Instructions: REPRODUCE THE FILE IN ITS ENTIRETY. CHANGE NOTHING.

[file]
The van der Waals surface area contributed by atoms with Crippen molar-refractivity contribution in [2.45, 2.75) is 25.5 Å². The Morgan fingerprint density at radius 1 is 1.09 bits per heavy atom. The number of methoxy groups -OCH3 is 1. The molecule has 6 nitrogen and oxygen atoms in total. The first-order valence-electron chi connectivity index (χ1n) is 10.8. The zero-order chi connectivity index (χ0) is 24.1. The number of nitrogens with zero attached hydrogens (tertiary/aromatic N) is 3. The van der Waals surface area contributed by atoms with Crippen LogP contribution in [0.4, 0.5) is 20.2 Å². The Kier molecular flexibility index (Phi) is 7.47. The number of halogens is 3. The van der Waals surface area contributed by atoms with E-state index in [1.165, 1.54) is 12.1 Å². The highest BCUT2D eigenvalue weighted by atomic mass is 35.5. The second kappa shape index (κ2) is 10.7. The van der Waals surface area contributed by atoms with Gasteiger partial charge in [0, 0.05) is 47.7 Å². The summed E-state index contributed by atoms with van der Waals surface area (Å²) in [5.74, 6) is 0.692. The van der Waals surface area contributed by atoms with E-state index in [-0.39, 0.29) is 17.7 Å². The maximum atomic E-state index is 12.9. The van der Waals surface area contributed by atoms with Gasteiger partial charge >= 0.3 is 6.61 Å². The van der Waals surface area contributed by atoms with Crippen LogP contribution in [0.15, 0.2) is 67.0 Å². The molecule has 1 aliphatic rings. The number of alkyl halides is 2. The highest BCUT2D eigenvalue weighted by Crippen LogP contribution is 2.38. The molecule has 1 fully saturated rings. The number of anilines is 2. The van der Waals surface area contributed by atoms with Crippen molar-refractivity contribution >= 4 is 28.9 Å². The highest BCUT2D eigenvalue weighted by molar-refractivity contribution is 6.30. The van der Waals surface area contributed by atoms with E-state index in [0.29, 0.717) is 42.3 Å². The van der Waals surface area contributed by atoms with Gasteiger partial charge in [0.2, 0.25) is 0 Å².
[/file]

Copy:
The van der Waals surface area contributed by atoms with Crippen molar-refractivity contribution in [2.45, 2.75) is 25.5 Å². The Morgan fingerprint density at radius 1 is 1.09 bits per heavy atom. The number of methoxy groups -OCH3 is 1. The molecule has 6 nitrogen and oxygen atoms in total. The first-order valence-electron chi connectivity index (χ1n) is 10.8. The zero-order chi connectivity index (χ0) is 24.1. The number of nitrogens with zero attached hydrogens (tertiary/aromatic N) is 3. The van der Waals surface area contributed by atoms with Crippen LogP contribution in [0.4, 0.5) is 20.2 Å². The Kier molecular flexibility index (Phi) is 7.47. The number of halogens is 3. The van der Waals surface area contributed by atoms with E-state index in [1.165, 1.54) is 12.1 Å². The highest BCUT2D eigenvalue weighted by atomic mass is 35.5. The second kappa shape index (κ2) is 10.7. The van der Waals surface area contributed by atoms with Gasteiger partial charge in [0, 0.05) is 47.7 Å². The summed E-state index contributed by atoms with van der Waals surface area (Å²) in [5.74, 6) is 0.692. The van der Waals surface area contributed by atoms with E-state index in [-0.39, 0.29) is 17.7 Å². The maximum atomic E-state index is 12.9. The van der Waals surface area contributed by atoms with Gasteiger partial charge >= 0.3 is 6.61 Å². The van der Waals surface area contributed by atoms with Crippen LogP contribution in [0.15, 0.2) is 67.0 Å². The molecule has 1 aliphatic rings. The number of alkyl halides is 2. The highest BCUT2D eigenvalue weighted by Crippen LogP contribution is 2.38. The molecule has 1 fully saturated rings. The number of anilines is 2. The van der Waals surface area contributed by atoms with Crippen molar-refractivity contribution >= 4 is 28.9 Å². The highest BCUT2D eigenvalue weighted by molar-refractivity contribution is 6.30. The van der Waals surface area contributed by atoms with E-state index in [0.29, 0.717) is 42.3 Å². The van der Waals surface area contributed by atoms with Gasteiger partial charge in [0.2, 0.25) is 0 Å².